Negotiations will from now on be led by President Van Rompuy and his team as we approach the meeting of the European Council after next week’s GAC. President Van Rompuy will shortly table a draft compromise proposal which will form the basis of discussion at the General Affairs Council. It is expected that this proposal would propose significant cuts to the original Commission proposal, and in all probability cuts greater than those proposed by the Cyprus Presidency. While this would be welcomed by some Member States, it will be opposed by others, including ourselves. In addition to the proposed global amount of cuts, there would also be a question of how those cuts would be distributed among the different headings of the MFF.

There is no doubt that reaching agreement on the MFF this month will be a difficult task: Member States’ positions are far apart. Some have quite hard-line positions, especially those who want the overall size of the Budget reduced. Some have called for very significant cuts to the CAP. Some want increased spending on Cohesion. The gaps will be hard to bridge, but I am convinced that with the right political will we can get there.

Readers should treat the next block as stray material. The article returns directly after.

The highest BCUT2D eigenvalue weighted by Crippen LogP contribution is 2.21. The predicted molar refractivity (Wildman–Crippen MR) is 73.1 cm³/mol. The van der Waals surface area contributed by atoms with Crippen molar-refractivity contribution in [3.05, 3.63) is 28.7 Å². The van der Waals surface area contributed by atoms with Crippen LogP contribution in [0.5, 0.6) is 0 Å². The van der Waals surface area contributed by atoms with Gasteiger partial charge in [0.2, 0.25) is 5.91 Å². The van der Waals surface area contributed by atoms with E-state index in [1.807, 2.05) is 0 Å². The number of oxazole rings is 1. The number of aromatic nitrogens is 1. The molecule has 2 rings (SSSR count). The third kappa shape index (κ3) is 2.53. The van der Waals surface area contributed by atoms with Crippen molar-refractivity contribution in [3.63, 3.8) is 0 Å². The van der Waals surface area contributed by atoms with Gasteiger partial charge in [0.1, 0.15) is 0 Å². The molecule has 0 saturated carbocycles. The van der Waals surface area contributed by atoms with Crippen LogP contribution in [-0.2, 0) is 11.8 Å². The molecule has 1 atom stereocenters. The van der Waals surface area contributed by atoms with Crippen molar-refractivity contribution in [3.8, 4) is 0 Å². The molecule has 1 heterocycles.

How will we approach the European Council meeting next week? As the Members of the Joint Committee are aware, Ireland wants a properly funded and properly functioning EU, with the right mix of priorities, fair allocation of resources and a focus on jobs and growth. The EU must have a budget that is fit for purpose. We are committed to supporting a vigorous, consumer-focused agricultural production base in Europe, with a commensurate CAP budget. The EU budget must also support the Europe 2020 Strategy for Jobs and Growth while at the same time reflecting current budgetary consolidation imperatives in Member States. We will seek to ensure that adequate funding is available for investment in economic growth and the creation of employment; and that countries in our situation, especially in relation to unemployment, can access all EU growth enhancing programmes.   

These are our aims. We must be realistic: a deal will require compromise by all Member States, including ourselves. But we will try hard to get the best deal possible.